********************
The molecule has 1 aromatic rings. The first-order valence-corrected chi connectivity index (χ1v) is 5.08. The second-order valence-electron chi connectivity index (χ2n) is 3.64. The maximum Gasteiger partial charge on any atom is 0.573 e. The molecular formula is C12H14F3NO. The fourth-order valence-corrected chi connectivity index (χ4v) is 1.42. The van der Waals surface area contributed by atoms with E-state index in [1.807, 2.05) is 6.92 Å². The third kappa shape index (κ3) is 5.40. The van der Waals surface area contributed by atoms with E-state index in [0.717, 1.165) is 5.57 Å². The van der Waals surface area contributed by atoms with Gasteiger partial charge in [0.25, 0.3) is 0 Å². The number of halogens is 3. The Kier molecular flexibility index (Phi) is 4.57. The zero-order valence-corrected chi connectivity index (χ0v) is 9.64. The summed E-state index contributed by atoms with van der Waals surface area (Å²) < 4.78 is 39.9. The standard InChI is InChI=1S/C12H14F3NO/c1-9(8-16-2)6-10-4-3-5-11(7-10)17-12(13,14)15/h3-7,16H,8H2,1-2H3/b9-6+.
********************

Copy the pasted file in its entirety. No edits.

The molecule has 1 aromatic rings. The first-order valence-corrected chi connectivity index (χ1v) is 5.08. The second-order valence-electron chi connectivity index (χ2n) is 3.64. The maximum Gasteiger partial charge on any atom is 0.573 e. The molecular formula is C12H14F3NO. The fourth-order valence-corrected chi connectivity index (χ4v) is 1.42. The van der Waals surface area contributed by atoms with E-state index in [1.807, 2.05) is 6.92 Å². The third kappa shape index (κ3) is 5.40. The van der Waals surface area contributed by atoms with E-state index in [0.717, 1.165) is 5.57 Å². The van der Waals surface area contributed by atoms with Gasteiger partial charge in [0.25, 0.3) is 0 Å². The number of halogens is 3. The Kier molecular flexibility index (Phi) is 4.57. The zero-order valence-corrected chi connectivity index (χ0v) is 9.64. The summed E-state index contributed by atoms with van der Waals surface area (Å²) < 4.78 is 39.9. The standard InChI is InChI=1S/C12H14F3NO/c1-9(8-16-2)6-10-4-3-5-11(7-10)17-12(13,14)15/h3-7,16H,8H2,1-2H3/b9-6+.